Jinetear dinero ajeno

  • fenixpollo

    moderator
    American English
    Hola, imorales, y bienvenido al foro.

    Sin saber de qué se trata, y sin ver un ejemplo concreto del uso de la frase, es difícil traducir un fragmento.

    Por favor, muéstranos la oración completa donde aparece la frase y danos algunos detalles de trasfondo.
     

    Alisterio

    Senior Member
    UK English
    At least in a Mexican context, the term "jinetear el dinero" is a set phrase. There's a previous thread on this here. It's not easy to translate: it means to delay payment to a creditor so that your money generates interest for you or, less specifically, to manipulate someone else's funds for your own profit.

    As fenixpollo says, we would need to see a complete sentence and some context to be able to provide you with a better translation.
     

    imorales135

    New Member
    Espanol
    Alisterio this is a very good explanation for "jinetear" and the question is, if there a phrase in English that can be used with the same meaning for example Juan esta jineteando mi sueldo.
    it means that Juan is handling my salary generating interests before he actualy pays me, does this makes sense? is there a word or phrase with the same meaning.
    Thanks for your help
     

    Alisterio

    Senior Member
    UK English
    In the specific context you mention, I think I would have to go with something like "Juan is paying me late so he can keep the interest for himself." I personally wouldn't understand "playing the float", although I don't doubt it's a common expression in the U.S.
     

    imorales135

    New Member
    Espanol
    Team: Thanks for your help all your comments have been very useful.
    Regards,
    Jovenes: Gracias por su apoyo todos sus comentarios han sido de gran ayuda.
    Saludos,
     

    fenixpollo

    moderator
    American English
    Perhaps "making money off the float" or "playing the float."
    I've never heard this expression. Is it a gambling term? Or maybe stockbroking?

    I agree with Alisterio that the phrase "Juan está jineteando mi sueldo" isn't easy to translate in a way that most people understand. You'd probably have to explain it, as Alisterio suggests.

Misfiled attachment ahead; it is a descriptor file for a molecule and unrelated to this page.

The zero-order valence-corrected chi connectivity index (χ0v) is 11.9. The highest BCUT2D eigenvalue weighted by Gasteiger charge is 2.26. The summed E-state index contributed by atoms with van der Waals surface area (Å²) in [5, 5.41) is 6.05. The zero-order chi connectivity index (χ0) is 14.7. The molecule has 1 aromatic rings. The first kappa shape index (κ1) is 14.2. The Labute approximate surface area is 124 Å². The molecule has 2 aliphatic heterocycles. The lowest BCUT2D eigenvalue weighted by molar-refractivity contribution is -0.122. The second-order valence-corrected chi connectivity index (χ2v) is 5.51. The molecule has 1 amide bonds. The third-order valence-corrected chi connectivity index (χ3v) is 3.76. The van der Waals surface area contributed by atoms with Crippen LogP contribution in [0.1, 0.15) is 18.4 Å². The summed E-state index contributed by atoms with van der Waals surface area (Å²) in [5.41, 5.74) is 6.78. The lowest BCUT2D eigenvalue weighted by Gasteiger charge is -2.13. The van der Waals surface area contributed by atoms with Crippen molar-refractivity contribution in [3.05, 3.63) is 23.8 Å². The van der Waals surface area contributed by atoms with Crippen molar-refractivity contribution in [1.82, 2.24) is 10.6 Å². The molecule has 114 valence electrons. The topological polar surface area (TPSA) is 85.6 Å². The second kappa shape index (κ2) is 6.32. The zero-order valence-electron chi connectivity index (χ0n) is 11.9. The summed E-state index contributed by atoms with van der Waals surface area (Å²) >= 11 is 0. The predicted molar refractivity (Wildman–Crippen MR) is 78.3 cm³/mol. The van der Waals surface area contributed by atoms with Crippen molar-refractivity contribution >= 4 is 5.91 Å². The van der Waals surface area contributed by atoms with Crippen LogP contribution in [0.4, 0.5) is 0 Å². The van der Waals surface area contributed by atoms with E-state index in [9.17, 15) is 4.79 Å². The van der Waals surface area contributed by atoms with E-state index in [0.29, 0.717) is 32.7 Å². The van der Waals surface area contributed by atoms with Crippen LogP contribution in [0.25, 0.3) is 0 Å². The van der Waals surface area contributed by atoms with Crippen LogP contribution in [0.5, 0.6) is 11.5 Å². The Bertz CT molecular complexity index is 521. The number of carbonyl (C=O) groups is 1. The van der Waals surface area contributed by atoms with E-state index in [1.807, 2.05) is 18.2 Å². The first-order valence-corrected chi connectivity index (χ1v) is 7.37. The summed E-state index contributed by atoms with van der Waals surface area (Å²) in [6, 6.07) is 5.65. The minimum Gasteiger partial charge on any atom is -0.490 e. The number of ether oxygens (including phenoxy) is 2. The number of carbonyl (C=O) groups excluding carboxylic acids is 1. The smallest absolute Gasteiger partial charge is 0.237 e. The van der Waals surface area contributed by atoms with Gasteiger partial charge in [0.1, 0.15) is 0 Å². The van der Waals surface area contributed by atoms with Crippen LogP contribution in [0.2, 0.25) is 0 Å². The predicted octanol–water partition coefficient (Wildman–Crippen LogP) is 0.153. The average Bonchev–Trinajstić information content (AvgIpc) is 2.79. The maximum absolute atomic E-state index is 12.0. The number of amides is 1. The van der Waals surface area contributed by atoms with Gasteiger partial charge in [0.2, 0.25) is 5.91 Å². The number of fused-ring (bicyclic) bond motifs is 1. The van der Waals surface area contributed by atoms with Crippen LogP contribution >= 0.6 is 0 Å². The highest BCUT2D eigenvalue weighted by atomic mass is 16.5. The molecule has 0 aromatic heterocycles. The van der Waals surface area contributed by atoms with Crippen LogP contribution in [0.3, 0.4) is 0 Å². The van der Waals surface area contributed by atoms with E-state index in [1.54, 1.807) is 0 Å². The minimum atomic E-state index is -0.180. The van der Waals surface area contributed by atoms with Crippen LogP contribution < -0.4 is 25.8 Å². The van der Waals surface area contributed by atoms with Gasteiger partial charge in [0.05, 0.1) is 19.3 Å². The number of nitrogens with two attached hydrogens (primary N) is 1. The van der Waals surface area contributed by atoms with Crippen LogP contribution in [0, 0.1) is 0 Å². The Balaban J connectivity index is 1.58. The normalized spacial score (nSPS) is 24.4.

tonguingaround

    Banned
    Spanish Argentina
    In Argentina we say "bicicletear" instead of "jinetear". It seems in Mexico people ride horses whereas in Argentina we ride bikes to mean the same (surprisingly we have this gaucho tradition in Argentina so we should be the ones riding horses)


    "Bicicletear" literally means "to bicycle" but on the it street means to put off paying someone for the longest amount of time possible, an art perfected by generations of Argentines that is now being put to good use by the our government.

    Hope it helps
     

    The Newt

    Senior Member
    English - US
    I've never heard this expression. Is it a gambling term? Or maybe stockbroking?
    [...]

    It's a banking term (or perhaps a criminal justice term applied to banking). The original meaning is quite specific and refers to certain illegal practices, but it's been extended a bit to refer to any form of financial arrangement in which the holder of someone elses's money is able to profit off the possession of it before turning the principle over to the rightful owner. Thus if you transfer funds to someone via a bank and the bank uses the money to engage in speculation with it before making it available to the recipient, the bank's action is sometimes (loosely) called "playing the float."

    There's more info in the Wikipedia article on check-kiting.
     

    Alisterio

    Senior Member
    UK English
    It's a banking term (or perhaps a criminal justice term applied to banking). The original meaning is quite specific and refers to certain illegal practices, but it's been extended a bit to refer to any form of financial arrangement in which the holder of someone elses's money is able to profit off the possession of it before turning the principle over to the rightful owner. Thus if you transfer funds to someone via a bank and the bank uses the money to engage in speculation with it before making it available to the recipient, the bank's action is sometimes (loosely) called "playing the float."

    There's more info in the Wikipedia article on check-kiting.

    imorales135, I don't think you're going to get a more perfect translation than this. Congratulations to The Newt! It's a shame the expression is not a bit better known in the wider English-speaking world, but I'm certainly going to start using it!
     
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